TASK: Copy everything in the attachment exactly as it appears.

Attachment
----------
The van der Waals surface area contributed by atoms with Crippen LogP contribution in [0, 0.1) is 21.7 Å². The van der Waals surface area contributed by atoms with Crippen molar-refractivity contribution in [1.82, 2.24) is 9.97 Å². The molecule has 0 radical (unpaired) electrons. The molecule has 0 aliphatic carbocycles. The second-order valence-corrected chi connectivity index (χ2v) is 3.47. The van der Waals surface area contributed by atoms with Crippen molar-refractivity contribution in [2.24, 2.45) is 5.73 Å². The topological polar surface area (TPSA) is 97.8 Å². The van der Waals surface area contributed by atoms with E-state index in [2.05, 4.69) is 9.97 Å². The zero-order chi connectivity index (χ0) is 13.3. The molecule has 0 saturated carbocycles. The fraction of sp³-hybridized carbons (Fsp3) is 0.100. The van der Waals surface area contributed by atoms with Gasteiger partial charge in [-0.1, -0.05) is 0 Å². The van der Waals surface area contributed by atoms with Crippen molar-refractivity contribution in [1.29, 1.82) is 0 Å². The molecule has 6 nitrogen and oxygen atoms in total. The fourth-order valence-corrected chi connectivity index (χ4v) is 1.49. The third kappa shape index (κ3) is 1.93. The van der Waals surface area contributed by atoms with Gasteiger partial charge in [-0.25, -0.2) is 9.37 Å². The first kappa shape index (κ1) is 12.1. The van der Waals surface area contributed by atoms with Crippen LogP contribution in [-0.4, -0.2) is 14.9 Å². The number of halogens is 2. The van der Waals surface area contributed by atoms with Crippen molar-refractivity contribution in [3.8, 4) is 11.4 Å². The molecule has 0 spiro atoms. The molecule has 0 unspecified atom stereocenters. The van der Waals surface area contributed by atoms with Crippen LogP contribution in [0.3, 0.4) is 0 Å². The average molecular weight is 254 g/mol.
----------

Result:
The van der Waals surface area contributed by atoms with Crippen LogP contribution in [0, 0.1) is 21.7 Å². The van der Waals surface area contributed by atoms with Crippen molar-refractivity contribution in [1.82, 2.24) is 9.97 Å². The molecule has 0 radical (unpaired) electrons. The molecule has 0 aliphatic carbocycles. The second-order valence-corrected chi connectivity index (χ2v) is 3.47. The van der Waals surface area contributed by atoms with Crippen molar-refractivity contribution in [2.24, 2.45) is 5.73 Å². The topological polar surface area (TPSA) is 97.8 Å². The van der Waals surface area contributed by atoms with E-state index in [2.05, 4.69) is 9.97 Å². The zero-order chi connectivity index (χ0) is 13.3. The molecule has 0 saturated carbocycles. The fraction of sp³-hybridized carbons (Fsp3) is 0.100. The van der Waals surface area contributed by atoms with Gasteiger partial charge in [-0.1, -0.05) is 0 Å². The van der Waals surface area contributed by atoms with Crippen molar-refractivity contribution in [1.29, 1.82) is 0 Å². The molecule has 6 nitrogen and oxygen atoms in total. The fourth-order valence-corrected chi connectivity index (χ4v) is 1.49. The third kappa shape index (κ3) is 1.93. The van der Waals surface area contributed by atoms with Gasteiger partial charge in [-0.25, -0.2) is 9.37 Å². The first kappa shape index (κ1) is 12.1. The van der Waals surface area contributed by atoms with Crippen LogP contribution in [-0.4, -0.2) is 14.9 Å². The number of halogens is 2. The van der Waals surface area contributed by atoms with Crippen molar-refractivity contribution in [3.8, 4) is 11.4 Å². The molecule has 0 spiro atoms. The molecule has 0 unspecified atom stereocenters. The van der Waals surface area contributed by atoms with Crippen LogP contribution in [0.3, 0.4) is 0 Å². The average molecular weight is 254 g/mol.